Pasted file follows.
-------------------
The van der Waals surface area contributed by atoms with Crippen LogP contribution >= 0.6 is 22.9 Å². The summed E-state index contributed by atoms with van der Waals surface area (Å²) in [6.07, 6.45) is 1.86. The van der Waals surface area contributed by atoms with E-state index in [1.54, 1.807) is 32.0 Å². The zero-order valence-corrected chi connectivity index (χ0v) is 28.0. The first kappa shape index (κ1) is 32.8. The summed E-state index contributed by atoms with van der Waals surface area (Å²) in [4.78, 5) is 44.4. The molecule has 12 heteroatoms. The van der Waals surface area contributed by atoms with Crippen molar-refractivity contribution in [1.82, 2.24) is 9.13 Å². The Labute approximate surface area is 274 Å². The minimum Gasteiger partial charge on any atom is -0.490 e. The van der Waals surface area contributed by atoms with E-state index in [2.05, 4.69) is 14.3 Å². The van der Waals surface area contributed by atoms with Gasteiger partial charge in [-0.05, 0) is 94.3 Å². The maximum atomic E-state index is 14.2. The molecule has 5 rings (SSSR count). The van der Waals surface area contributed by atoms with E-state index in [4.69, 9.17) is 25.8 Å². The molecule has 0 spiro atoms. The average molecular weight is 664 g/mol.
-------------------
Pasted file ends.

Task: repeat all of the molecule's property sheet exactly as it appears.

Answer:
The van der Waals surface area contributed by atoms with Crippen LogP contribution >= 0.6 is 22.9 Å². The summed E-state index contributed by atoms with van der Waals surface area (Å²) in [6.07, 6.45) is 1.86. The van der Waals surface area contributed by atoms with E-state index in [1.54, 1.807) is 32.0 Å². The zero-order valence-corrected chi connectivity index (χ0v) is 28.0. The first kappa shape index (κ1) is 32.8. The summed E-state index contributed by atoms with van der Waals surface area (Å²) in [4.78, 5) is 44.4. The molecule has 12 heteroatoms. The van der Waals surface area contributed by atoms with Crippen molar-refractivity contribution in [1.82, 2.24) is 9.13 Å². The Labute approximate surface area is 274 Å². The minimum Gasteiger partial charge on any atom is -0.490 e. The van der Waals surface area contributed by atoms with E-state index in [2.05, 4.69) is 14.3 Å². The van der Waals surface area contributed by atoms with Gasteiger partial charge in [-0.05, 0) is 94.3 Å². The maximum atomic E-state index is 14.2. The molecule has 5 rings (SSSR count). The van der Waals surface area contributed by atoms with E-state index in [4.69, 9.17) is 25.8 Å². The molecule has 0 spiro atoms. The average molecular weight is 664 g/mol.